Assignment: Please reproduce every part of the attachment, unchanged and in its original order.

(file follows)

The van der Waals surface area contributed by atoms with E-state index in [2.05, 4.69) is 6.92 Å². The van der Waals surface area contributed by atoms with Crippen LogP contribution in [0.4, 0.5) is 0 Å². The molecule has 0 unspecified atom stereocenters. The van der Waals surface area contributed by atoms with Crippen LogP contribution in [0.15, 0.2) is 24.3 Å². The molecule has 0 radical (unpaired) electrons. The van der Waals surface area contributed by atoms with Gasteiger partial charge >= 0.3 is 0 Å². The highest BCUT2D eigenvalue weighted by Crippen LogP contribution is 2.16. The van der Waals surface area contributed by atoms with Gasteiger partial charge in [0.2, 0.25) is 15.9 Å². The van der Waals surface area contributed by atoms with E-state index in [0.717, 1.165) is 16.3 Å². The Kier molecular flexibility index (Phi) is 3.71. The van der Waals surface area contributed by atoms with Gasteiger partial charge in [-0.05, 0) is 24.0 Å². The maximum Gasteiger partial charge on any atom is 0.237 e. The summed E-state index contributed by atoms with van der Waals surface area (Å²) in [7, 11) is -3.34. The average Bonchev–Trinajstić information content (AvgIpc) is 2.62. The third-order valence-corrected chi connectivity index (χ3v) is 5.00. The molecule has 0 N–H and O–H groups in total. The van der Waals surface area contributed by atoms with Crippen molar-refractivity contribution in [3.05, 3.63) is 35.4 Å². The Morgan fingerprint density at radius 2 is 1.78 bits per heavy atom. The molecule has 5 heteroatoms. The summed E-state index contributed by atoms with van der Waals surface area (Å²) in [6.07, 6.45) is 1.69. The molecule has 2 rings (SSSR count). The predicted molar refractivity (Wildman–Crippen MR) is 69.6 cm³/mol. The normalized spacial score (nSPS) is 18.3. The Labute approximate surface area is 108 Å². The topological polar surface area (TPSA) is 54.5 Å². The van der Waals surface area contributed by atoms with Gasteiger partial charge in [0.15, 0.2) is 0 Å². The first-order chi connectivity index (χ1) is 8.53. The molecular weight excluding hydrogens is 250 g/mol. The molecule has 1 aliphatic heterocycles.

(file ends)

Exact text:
The van der Waals surface area contributed by atoms with E-state index in [2.05, 4.69) is 6.92 Å². The van der Waals surface area contributed by atoms with Crippen LogP contribution in [0.4, 0.5) is 0 Å². The molecule has 0 unspecified atom stereocenters. The van der Waals surface area contributed by atoms with Crippen LogP contribution in [0.15, 0.2) is 24.3 Å². The molecule has 0 radical (unpaired) electrons. The van der Waals surface area contributed by atoms with Gasteiger partial charge >= 0.3 is 0 Å². The highest BCUT2D eigenvalue weighted by Crippen LogP contribution is 2.16. The van der Waals surface area contributed by atoms with Gasteiger partial charge in [0.2, 0.25) is 15.9 Å². The van der Waals surface area contributed by atoms with E-state index in [0.717, 1.165) is 16.3 Å². The Kier molecular flexibility index (Phi) is 3.71. The van der Waals surface area contributed by atoms with Gasteiger partial charge in [-0.05, 0) is 24.0 Å². The maximum Gasteiger partial charge on any atom is 0.237 e. The summed E-state index contributed by atoms with van der Waals surface area (Å²) in [7, 11) is -3.34. The average Bonchev–Trinajstić information content (AvgIpc) is 2.62. The third-order valence-corrected chi connectivity index (χ3v) is 5.00. The molecule has 0 N–H and O–H groups in total. The van der Waals surface area contributed by atoms with Crippen molar-refractivity contribution in [3.05, 3.63) is 35.4 Å². The Morgan fingerprint density at radius 2 is 1.78 bits per heavy atom. The molecule has 5 heteroatoms. The summed E-state index contributed by atoms with van der Waals surface area (Å²) in [6.07, 6.45) is 1.69. The molecule has 2 rings (SSSR count). The predicted molar refractivity (Wildman–Crippen MR) is 69.6 cm³/mol. The normalized spacial score (nSPS) is 18.3. The Labute approximate surface area is 108 Å². The topological polar surface area (TPSA) is 54.5 Å². The van der Waals surface area contributed by atoms with Gasteiger partial charge in [0.15, 0.2) is 0 Å². The first-order chi connectivity index (χ1) is 8.53. The molecular weight excluding hydrogens is 250 g/mol. The molecule has 1 aliphatic heterocycles.